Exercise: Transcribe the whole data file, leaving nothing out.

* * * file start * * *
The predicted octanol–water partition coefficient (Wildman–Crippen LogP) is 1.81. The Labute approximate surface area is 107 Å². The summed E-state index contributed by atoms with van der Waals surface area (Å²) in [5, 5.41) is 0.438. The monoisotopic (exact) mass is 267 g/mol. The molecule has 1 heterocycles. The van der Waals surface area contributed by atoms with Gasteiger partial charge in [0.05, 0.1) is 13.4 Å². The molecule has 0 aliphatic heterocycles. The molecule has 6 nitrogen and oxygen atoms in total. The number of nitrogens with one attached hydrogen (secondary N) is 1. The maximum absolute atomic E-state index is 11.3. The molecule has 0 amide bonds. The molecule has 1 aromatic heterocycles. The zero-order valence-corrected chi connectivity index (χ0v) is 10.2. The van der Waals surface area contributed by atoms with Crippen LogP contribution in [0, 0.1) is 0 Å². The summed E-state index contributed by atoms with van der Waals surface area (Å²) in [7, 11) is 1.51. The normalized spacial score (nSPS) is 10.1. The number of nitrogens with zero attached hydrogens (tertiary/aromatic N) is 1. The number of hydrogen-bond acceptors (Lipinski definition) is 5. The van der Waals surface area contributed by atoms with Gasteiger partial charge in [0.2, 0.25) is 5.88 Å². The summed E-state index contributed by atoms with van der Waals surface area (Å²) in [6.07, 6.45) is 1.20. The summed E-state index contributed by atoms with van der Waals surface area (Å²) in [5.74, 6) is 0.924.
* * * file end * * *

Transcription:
The predicted octanol–water partition coefficient (Wildman–Crippen LogP) is 1.81. The Labute approximate surface area is 107 Å². The summed E-state index contributed by atoms with van der Waals surface area (Å²) in [5, 5.41) is 0.438. The monoisotopic (exact) mass is 267 g/mol. The molecule has 1 heterocycles. The van der Waals surface area contributed by atoms with Gasteiger partial charge in [0.05, 0.1) is 13.4 Å². The molecule has 0 aliphatic heterocycles. The molecule has 6 nitrogen and oxygen atoms in total. The number of nitrogens with one attached hydrogen (secondary N) is 1. The maximum absolute atomic E-state index is 11.3. The molecule has 0 amide bonds. The molecule has 1 aromatic heterocycles. The zero-order valence-corrected chi connectivity index (χ0v) is 10.2. The van der Waals surface area contributed by atoms with Crippen LogP contribution in [0, 0.1) is 0 Å². The summed E-state index contributed by atoms with van der Waals surface area (Å²) in [7, 11) is 1.51. The normalized spacial score (nSPS) is 10.1. The number of nitrogens with zero attached hydrogens (tertiary/aromatic N) is 1. The number of hydrogen-bond acceptors (Lipinski definition) is 5. The van der Waals surface area contributed by atoms with Gasteiger partial charge in [0.2, 0.25) is 5.88 Å². The summed E-state index contributed by atoms with van der Waals surface area (Å²) in [6.07, 6.45) is 1.20. The summed E-state index contributed by atoms with van der Waals surface area (Å²) in [5.74, 6) is 0.924.